This thesis examines the role of energy on economic output, the inter-relationship between them and discusses the potential for various energy conservation alternatives to reduce CO2 emissions in Australia. The analyses are based on time series models of the Australian economy.
The role of energy on output is examined by employing a multivariate approach. The estimation result for the production function model demonstrates the primary role of energy on economic output in Australia. The long-run relationship and bidirectional causality between energy use and economic growth is confirmed by alternative modelling frameworks, econometric methods and different energy vectors. Direct cuts in energy consumption would therefore place a negative effect on output growth in Australia.
Once reduction of energy consumption is found to be undesirable, if taken literally, this would adversely affect economic performance and, thus, the consideration of policy instruments promoting fuel switching and energy efficiency tend to be the central focus as a measure of energy conservation to reduce emissions. The possibility of interfuel substitution is examined empirically in this study by estimating a translog cost function for the aggregate economy and different sectors/sub-sectors. The empirical evidence indicates a weak form of substitutability among different energy types. However, the possibilities of substitution are found to be relatively stronger at the lower level of aggregation of the economy. For the ‗Electricity generation‘ sub-sector, which is at the centre of the CO2 emissions problem in Australia, the estimation results indicate the possible substitution betweencoal and gas, but estimated elasticity coefficients are small in magnitude. Moreover, existing technologies in coal are found energy using, suggesting the proposition that a large change in relative price would be essential to encourage low emitting technologies.
The decomsposition of energy intensity, CO2 intensity and absolute CO2 is performed by applying Logarithmic Mean Divisia Index (LMDI) decomsposition approach. The result from the decomposition analysis of energy intensity shows that energy efficiency has deteriorated in electricity generation in Australia since the 1990s. This is somewhat different from the energy efficiency trends in the aggregate economy which generally show improvements of energy efficiency over the last few decades. However, several potential risk factors are observed from the recent trends, even at the aggregate level of the economy. For example, energy efficiency deteriorated in 2009 and was even reversed in 2006. It was found that some sectors/sub-sectors are lagging behind in reducing CO2 emissions from energy efficiency improvements and therefore require particular policy attention.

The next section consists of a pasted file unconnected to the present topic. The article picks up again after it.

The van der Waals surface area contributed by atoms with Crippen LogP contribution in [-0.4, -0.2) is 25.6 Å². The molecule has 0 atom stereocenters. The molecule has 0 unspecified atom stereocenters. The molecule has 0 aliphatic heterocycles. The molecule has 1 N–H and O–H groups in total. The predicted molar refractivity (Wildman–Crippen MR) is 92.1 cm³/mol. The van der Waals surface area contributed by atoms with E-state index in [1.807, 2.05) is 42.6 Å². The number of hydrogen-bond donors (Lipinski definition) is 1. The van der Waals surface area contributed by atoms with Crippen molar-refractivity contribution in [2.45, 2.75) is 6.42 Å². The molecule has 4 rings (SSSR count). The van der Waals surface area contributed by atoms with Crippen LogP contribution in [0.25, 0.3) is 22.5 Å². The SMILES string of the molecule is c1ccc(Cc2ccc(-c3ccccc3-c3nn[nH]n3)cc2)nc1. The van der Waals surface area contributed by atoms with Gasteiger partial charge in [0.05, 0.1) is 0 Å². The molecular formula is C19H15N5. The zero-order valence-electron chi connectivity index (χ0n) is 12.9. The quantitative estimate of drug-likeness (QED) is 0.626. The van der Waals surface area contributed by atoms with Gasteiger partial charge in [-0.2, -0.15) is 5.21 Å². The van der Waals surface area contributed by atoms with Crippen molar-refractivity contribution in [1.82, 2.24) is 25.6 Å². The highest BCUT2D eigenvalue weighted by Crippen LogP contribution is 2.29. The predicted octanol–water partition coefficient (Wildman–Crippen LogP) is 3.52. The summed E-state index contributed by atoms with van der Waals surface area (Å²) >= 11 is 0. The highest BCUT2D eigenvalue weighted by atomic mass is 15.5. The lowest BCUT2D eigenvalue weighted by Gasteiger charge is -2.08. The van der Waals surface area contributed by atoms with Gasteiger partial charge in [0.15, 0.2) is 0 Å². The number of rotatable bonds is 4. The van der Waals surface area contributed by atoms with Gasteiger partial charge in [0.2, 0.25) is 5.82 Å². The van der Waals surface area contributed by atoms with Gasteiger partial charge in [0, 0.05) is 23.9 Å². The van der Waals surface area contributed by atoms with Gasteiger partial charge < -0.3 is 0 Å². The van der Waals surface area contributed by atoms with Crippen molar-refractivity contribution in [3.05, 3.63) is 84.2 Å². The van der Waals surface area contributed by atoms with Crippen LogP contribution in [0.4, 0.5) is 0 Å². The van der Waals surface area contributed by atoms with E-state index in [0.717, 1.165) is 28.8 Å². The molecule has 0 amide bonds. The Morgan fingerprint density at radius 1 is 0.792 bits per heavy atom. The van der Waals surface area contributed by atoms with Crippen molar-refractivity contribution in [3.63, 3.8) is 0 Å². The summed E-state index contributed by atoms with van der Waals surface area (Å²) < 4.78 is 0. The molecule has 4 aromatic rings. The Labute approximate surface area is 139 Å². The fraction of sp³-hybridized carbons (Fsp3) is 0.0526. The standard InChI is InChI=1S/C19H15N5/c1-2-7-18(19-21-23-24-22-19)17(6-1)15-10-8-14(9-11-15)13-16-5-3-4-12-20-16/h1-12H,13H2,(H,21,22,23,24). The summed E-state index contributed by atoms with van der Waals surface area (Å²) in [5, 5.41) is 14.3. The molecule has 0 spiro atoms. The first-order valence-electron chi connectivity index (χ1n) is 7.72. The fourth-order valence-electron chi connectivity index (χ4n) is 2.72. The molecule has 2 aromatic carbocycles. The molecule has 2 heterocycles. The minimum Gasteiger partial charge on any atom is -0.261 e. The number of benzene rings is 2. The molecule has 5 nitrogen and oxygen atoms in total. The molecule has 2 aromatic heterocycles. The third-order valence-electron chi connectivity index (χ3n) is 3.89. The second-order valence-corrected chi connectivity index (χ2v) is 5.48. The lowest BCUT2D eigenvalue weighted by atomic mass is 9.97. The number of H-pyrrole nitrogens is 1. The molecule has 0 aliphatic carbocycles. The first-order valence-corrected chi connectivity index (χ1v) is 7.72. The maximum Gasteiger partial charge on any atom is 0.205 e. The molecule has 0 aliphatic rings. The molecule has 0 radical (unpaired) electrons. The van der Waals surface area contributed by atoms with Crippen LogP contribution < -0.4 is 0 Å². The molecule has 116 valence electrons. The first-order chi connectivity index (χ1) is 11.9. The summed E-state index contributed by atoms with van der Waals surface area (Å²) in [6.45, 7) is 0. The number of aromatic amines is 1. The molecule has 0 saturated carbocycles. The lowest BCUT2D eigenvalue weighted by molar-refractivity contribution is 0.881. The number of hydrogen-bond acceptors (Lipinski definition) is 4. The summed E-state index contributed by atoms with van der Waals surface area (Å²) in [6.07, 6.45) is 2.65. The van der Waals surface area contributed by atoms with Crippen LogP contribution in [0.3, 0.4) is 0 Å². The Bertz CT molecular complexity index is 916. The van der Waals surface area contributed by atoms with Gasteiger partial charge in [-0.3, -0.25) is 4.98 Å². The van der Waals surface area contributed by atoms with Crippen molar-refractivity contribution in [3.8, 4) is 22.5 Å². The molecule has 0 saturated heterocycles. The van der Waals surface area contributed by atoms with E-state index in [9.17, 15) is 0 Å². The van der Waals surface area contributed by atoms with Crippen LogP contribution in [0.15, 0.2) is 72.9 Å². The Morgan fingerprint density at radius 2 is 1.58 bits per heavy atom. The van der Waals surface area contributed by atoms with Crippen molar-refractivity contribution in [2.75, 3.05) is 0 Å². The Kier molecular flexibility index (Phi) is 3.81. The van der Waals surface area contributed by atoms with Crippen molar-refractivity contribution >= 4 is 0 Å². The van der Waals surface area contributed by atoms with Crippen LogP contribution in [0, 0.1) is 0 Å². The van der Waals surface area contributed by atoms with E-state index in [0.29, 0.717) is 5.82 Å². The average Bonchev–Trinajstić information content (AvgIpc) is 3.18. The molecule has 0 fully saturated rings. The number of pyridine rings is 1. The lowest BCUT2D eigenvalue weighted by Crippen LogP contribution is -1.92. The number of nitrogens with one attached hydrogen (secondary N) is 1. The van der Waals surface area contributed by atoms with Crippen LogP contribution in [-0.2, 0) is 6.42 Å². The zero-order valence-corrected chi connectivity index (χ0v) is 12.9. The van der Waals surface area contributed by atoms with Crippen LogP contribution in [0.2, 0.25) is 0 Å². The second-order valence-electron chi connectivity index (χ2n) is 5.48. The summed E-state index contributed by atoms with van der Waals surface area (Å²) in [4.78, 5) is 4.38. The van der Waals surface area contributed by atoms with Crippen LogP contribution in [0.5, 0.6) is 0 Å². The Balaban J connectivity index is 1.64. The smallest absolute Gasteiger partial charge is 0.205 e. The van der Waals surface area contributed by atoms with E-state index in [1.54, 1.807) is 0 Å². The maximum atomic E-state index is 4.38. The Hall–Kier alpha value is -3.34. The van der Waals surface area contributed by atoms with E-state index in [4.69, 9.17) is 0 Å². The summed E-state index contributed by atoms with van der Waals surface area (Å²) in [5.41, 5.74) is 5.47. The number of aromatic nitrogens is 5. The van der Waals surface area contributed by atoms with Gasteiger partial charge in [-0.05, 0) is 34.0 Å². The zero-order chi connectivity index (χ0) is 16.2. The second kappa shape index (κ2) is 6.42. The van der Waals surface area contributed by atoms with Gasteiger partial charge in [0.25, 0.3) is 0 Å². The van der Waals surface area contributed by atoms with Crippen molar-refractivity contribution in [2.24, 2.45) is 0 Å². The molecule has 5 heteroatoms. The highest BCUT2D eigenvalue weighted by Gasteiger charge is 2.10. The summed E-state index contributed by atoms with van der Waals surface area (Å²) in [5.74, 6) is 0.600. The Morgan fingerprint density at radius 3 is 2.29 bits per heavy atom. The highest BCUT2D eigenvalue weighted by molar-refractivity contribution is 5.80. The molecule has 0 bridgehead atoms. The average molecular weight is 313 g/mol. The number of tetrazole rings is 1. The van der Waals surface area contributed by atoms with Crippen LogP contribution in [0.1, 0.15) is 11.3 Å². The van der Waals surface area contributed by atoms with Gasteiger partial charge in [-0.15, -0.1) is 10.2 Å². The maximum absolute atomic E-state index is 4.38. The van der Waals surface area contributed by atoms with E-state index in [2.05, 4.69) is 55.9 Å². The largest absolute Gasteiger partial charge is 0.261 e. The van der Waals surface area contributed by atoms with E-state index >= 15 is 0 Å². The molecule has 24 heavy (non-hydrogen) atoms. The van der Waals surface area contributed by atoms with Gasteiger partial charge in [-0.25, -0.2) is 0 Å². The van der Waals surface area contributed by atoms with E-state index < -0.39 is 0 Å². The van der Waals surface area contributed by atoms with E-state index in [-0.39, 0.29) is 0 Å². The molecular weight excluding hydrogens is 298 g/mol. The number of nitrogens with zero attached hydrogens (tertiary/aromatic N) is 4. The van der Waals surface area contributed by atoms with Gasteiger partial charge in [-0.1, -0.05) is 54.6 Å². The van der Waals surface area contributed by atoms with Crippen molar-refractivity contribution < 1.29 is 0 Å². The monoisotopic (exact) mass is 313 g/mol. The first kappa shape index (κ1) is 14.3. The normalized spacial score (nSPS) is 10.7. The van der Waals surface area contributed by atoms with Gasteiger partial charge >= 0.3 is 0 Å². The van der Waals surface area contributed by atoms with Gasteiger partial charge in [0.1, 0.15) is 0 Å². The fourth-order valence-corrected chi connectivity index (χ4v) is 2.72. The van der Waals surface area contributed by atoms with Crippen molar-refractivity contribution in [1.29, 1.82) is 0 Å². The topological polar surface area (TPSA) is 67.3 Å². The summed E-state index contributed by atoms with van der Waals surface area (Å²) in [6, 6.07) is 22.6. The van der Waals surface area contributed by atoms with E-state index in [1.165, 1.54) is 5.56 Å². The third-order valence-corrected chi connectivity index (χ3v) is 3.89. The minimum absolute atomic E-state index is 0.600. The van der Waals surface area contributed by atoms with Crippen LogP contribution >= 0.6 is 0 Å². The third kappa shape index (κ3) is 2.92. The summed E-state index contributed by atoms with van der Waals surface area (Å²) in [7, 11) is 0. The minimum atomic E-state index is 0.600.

The decomposition of CO2 emissions indicates that the future path of emissions reduction, especially in the context of attaining the targets for 2020 and beyond, is very challenging for Australia. The combined impact of scale effect (as measured by increases in wealth and population) has been a dominant factor in increasing emissions. On the positive side, the wealth effect has acted to slow down the rate of increase of per-capita emissions in the most recent period. Further investigation of the inverted U-shape trajectory between per-capita emissions and per-capita income provides support for the existence of an environmental Kuznets curve for CO2 emissions, along with a possibility of a turning point in the near future.